Persons with periodontitis who also are infected with human papillomavirus (HPV) are at increased risk of developing tongue cancer, new research conducted at the University at Buffalo School of Dental Medicine has shown.
Periodontitis is a chronic inflammatory disease that destroys connective tissue and bone supporting the teeth. It has been associated with various systemic diseases, including diabetes and heart disease.
Researchers from UB and Roswell Park Cancer Institute published the first study showing an association between long-standing periodontitis and risk of tongue cancer in the May 2007 issue of Archives of Otolaryngology - Head and Neck Surgery. Studies conducted elsewhere have found that HPV is an independent risk factor for a subset of head and neck cancers.
The UB researchers now have shown that the two infections appear to work in tandem to boost the chances of developing tongue cancer.
Mine Tezal, D.D.S., Ph.D., assistant professor in the Department of Oral Diagnostic Sciences, UB dental school, and research scientist at Roswell Park Cancer Institute, presented results of this research today (April 4, 2008) at the 2008 American Association of Dental research meeting in Dallas, Texas.
Evidence of periodontitis-HPV synergy has important practical implications," said Tezal, "because there is a safe treatment for periodontitis, but no treatment for HPV infection. If these results are confirmed by other studies, this has a tremendous relevance in predicting and intervening in the initiation and prognosis of HPV-related diseases, including head and neck cancers."
The study involved 30 patients newly diagnosed with squamous cell carcinoma on the base of the tongue between 1999 and 2005 at Roswell Park Cancer Institute for whom data was available on both periodontitis and tumor HPV status. Cumulative history of periodontitis was determined by assessing the loss of alveolar bone, the bones that underlie and support the teeth, via X-ray.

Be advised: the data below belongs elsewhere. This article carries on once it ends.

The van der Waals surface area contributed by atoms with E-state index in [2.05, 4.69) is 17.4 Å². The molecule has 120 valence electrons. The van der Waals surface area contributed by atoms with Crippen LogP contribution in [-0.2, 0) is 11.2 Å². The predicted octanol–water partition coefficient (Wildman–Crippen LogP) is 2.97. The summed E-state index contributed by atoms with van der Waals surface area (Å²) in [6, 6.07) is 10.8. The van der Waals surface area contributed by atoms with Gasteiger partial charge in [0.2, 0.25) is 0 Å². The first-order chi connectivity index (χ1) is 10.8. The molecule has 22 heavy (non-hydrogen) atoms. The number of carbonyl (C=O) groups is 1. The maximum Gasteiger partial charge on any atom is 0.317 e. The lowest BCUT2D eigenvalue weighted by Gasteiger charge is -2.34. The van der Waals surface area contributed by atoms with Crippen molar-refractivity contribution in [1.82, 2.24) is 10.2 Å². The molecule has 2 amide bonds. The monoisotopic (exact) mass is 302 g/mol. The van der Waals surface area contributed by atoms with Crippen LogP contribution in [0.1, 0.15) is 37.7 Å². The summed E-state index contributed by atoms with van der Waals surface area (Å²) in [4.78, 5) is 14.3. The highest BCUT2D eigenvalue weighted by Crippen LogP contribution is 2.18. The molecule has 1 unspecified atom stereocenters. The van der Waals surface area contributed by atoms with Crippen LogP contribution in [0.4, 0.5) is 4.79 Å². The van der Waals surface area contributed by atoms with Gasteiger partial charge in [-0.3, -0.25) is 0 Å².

Tumor status was identified from paraffin-embedded tumor samples analyzed by polymerase chain reaction. Analysis concentrated on the presence of tumors containing the DNA of two of the most common types of HPV virus associated with oropharyngeal cancers, HPV-16 and HPV- 18.
Results showed that 63 percent, or 19 out of 30 patients, had tumors that were positive for HPV-16 DNA; none of the tumor samples were found to contain HPV-18 DNA. In addition, 90 percent of patients with tumors positive for HPV had periodontitis, and 79 percent of patients whose tumors showed no presence of HPV did not have periodontitis.
"HPV infection is a necessary, but not sufficient, cause of head and neck cancer," said Tezal. "Although the majority of the population is infected with HPV at least once in their lives, most infections are cleared rapidly by the immune system and do not result in pathology.
"Persistence of HPV infection is the strongest risk factor for carcinogenesis," she said. "Thus, the identification of factors that influence the persistence of HPV infection is critical to facilitate efforts to prevent head and neck cancers. This study implicates that chronic inflammation and co-infection with oral bacteria may be significant factors in the natural history of HPV infection."
Thomas Melendy, Ph.D., UB associate professor of microbiology and immunology and biochemistry, contributed to the study, in addition to Roswell Park researchers Maureen A. Sullivan, D.D.S., Daniel L. Stoler, Ph.D., Andrew Hyland, Ph.D., Philip J. Smaldino, Nestor R. Rigual, M.D., and Thom R. Loree, M.D.
The study was supported by a grant to Tezal from the National Cancer Institute of NIH.
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